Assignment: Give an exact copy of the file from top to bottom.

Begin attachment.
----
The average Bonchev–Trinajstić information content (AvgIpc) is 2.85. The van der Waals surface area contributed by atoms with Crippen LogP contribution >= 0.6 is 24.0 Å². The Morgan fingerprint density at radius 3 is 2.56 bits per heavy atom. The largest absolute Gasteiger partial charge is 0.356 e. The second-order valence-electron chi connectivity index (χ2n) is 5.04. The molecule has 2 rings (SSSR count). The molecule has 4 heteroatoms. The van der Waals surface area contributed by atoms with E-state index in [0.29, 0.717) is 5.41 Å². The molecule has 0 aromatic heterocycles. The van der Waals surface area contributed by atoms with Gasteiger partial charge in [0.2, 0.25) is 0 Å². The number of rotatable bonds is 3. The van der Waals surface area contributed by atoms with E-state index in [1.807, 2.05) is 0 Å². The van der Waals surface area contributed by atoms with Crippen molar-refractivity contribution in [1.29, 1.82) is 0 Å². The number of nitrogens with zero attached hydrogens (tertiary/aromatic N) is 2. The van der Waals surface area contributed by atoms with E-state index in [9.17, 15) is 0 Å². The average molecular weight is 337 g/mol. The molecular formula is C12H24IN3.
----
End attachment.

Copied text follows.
The average Bonchev–Trinajstić information content (AvgIpc) is 2.85. The van der Waals surface area contributed by atoms with Crippen LogP contribution >= 0.6 is 24.0 Å². The Morgan fingerprint density at radius 3 is 2.56 bits per heavy atom. The largest absolute Gasteiger partial charge is 0.356 e. The second-order valence-electron chi connectivity index (χ2n) is 5.04. The molecule has 2 rings (SSSR count). The molecule has 4 heteroatoms. The van der Waals surface area contributed by atoms with E-state index in [0.29, 0.717) is 5.41 Å². The molecule has 0 aromatic heterocycles. The van der Waals surface area contributed by atoms with Gasteiger partial charge in [0.2, 0.25) is 0 Å². The number of rotatable bonds is 3. The van der Waals surface area contributed by atoms with E-state index in [1.807, 2.05) is 0 Å². The van der Waals surface area contributed by atoms with Crippen molar-refractivity contribution in [1.29, 1.82) is 0 Å². The number of nitrogens with zero attached hydrogens (tertiary/aromatic N) is 2. The van der Waals surface area contributed by atoms with E-state index in [9.17, 15) is 0 Å². The average molecular weight is 337 g/mol. The molecular formula is C12H24IN3.